Like many before it, the English Premier League (EPL) soccer franchise seems set to bypass the big OTT players by streaming matches direct to consumers (D2C). This new service, dubbed ‘Premflix’ by many punsters, could see the EPL rake in $billions as soccer streaming explodes – particularly across Asia.
Richard Masters, the new Chief Executive of the EPL, has come out swinging against broadcasters by revealing that a D2C OTT service is under serious consideration and has been for a while.
There is no timeline set for when this pipedream service will roll out, but there has certainly been more than a hint that we can expect to see it in some form come 2022.
Masters revealed that before the bidding for the current 2019-22 seasons, the EPL “spent quite a lot of time and invested a lot of resourses in building out our expertise and capacity in ‘direct consumer’.”
With all eyes now set on the bidding for broadcasting rights for 2022-25 seasons, Masters teased that the EPL was “ready last time and will be ready next time” to establish a Netflix-style service. Of course, drawing comparisons to Netflix and coining the idea ‘Premflix’ is itself misleading, considering the US SVoD giant quite famously is not a live a streaming platform.
It is a phenomenon of recent times that media rights have overtaken gate receipts as the biggest single source of sports revenue globally. This holds true for the EPL, which receives £3.1 billion ($4 billion) in revenue from TV rights.
Over half of this revenue, £1.7 billion ($2.2 billion), comes from UK broadcasters, primarily BT and Sky. It seems that rather than frighten these cash cows, the EPL is hoping its ‘Premflix’ platform will increase revenues in other parts of the world.
A potent example is Singaporean broadcaster Singtel, which pays £70 million ($90.8 million) per season to broadcast the EPL while raising £175 million ($227 million) in revenue. A D2C streaming service would cut out Singtel from the equation, potentially bringing the EPL an extra £100 million ($130 million) in revenue.
A two-tier system, whereby some countries receive matches via traditional broadcasters, while others stream directly from the EPL, is the intended outcome. “Eventually the Premier League will move to a mix of direct consumer and media rights sales,” Masters said.
Such a two-pronged strategy is likely to be lucrative as globalization becomes the central force behind growing revenues from TV sports rights. Our sister research arm, Rethink TV, forecasted this trend in September 2019.
According to the report on global sports rights, both China and the rest of the Asia Pacific region are set to see swift hikes in revenue derived from soccer. The forecast predicts that the EPL will increase its share of total China media sports rights from 33% to 40% over the years 2018 to 2025.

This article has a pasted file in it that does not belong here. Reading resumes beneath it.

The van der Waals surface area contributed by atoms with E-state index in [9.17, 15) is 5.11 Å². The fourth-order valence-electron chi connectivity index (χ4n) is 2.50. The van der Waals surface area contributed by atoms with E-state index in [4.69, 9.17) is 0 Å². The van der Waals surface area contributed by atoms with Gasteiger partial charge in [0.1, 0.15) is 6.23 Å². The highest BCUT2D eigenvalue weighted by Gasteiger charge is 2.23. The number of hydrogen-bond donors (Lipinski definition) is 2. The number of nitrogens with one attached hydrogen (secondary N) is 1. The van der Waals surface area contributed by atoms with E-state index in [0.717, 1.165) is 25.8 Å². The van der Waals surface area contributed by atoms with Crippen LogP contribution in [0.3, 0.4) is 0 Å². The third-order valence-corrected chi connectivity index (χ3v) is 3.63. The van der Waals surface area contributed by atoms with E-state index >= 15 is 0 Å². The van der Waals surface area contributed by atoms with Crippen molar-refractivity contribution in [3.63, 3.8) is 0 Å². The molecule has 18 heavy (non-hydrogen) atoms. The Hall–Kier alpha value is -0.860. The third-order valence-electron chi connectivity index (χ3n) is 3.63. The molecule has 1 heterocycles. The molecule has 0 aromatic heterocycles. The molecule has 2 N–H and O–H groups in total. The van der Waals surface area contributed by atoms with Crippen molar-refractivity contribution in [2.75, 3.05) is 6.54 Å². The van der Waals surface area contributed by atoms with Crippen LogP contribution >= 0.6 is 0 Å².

Over that same period, both China and the rest of Asia Pacific will see revenues derived from soccer increase three-fold to around $3 billion in both regions. There is a lot of revenue for the taking, and a ‘Premflix’ platform will ensure that the EPL gets as much of it as possible.
A D2C OTT platform is not new ground for European professional soccer. Spain’s La Liga delivers much of its content via standalone OTT. Top tier matches are still broadcast in the traditional way, with Spain’s second soccer league, the Segunda Division, with a whole host of other sports broadcast on the app.
Going D2C is a safe move for the EPL as it distances the group from the erratic behavior of bidders. La Liga fell prey to this when initially trying to launch its move to OTT in late 2017. The league openly appealed to big OTT players to come in, hoping that existing rights holders such as Telefonica would raise their stakes. However, this backfired as existing rights holders came together in an informal revolt to hold down prices. Telefonica declined to bid for the following round of rights, while Vodafone Spain called for a new variable cost model where it would pay a fee per subscriber, so that the rights owner would share the risk.
OTT players also held off as competing directly for overall sporting rights would likely result in prices that were not compatible with their business models. They were unlikely to recoup the outlay, so they would only pay if this achieved longer term gains in audiences or potential for earning advertising revenue.
Nonetheless, in November 2019, the Spanish service passed 400,000 global users and the number now stands at around 600,000. La Liga announced last month that LaLigaSportsTV would be available to all Samsung smart TVs worldwide.
It seems Spanish soccer just can’t crack the premium content for D2C OTT services. As we reported last week, FC Barcelona plans to launch Barca TV+ in Spring. Yet rather than offering the live streaming of first team matches, subscribers will instead receive men’s B team matches, women’s home games, live press conferences, and on-demand highlights.
The EPL is the most watched sports league in the world, broadcasting to 212 territories, over 600 million homes, with a potential audience of over 4.5 billion people.
In terms of revenue, the EPL was the fourth largest sports league in 2018, bringing in $3 billion. Rethink TV suspects that it will remain fourth in 2025 with a revenue of $5.5 billion, leapfrogging over Major League Baseball, which will grow at a slower rate, but being overtaken by the National Basketball Association which is expected to mushroom to $9.5 billion in the coming years.